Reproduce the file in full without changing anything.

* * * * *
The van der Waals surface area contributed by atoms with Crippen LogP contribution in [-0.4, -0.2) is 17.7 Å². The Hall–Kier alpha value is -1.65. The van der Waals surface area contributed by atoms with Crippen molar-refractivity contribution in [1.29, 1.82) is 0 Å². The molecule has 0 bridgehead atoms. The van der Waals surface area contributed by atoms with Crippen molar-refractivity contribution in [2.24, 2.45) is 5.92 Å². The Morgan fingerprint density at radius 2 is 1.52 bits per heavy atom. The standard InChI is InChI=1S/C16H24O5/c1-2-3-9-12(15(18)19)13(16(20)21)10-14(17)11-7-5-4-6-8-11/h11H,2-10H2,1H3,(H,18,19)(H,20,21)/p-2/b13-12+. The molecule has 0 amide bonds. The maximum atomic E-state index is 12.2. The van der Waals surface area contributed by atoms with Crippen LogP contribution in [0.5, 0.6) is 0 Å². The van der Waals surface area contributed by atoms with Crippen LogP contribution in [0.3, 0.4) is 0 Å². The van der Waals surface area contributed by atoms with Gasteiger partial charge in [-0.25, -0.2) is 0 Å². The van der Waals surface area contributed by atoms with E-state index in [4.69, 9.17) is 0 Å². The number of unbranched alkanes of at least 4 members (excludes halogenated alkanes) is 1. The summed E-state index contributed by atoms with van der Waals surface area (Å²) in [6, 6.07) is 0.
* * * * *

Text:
The van der Waals surface area contributed by atoms with Crippen LogP contribution in [-0.4, -0.2) is 17.7 Å². The Hall–Kier alpha value is -1.65. The van der Waals surface area contributed by atoms with Crippen molar-refractivity contribution in [1.29, 1.82) is 0 Å². The molecule has 0 bridgehead atoms. The van der Waals surface area contributed by atoms with Crippen molar-refractivity contribution in [2.24, 2.45) is 5.92 Å². The Morgan fingerprint density at radius 2 is 1.52 bits per heavy atom. The standard InChI is InChI=1S/C16H24O5/c1-2-3-9-12(15(18)19)13(16(20)21)10-14(17)11-7-5-4-6-8-11/h11H,2-10H2,1H3,(H,18,19)(H,20,21)/p-2/b13-12+. The molecule has 0 amide bonds. The maximum atomic E-state index is 12.2. The van der Waals surface area contributed by atoms with Crippen LogP contribution in [0.5, 0.6) is 0 Å². The van der Waals surface area contributed by atoms with Crippen LogP contribution in [0.3, 0.4) is 0 Å². The van der Waals surface area contributed by atoms with Gasteiger partial charge in [-0.25, -0.2) is 0 Å². The van der Waals surface area contributed by atoms with E-state index in [4.69, 9.17) is 0 Å². The number of unbranched alkanes of at least 4 members (excludes halogenated alkanes) is 1. The summed E-state index contributed by atoms with van der Waals surface area (Å²) in [6, 6.07) is 0.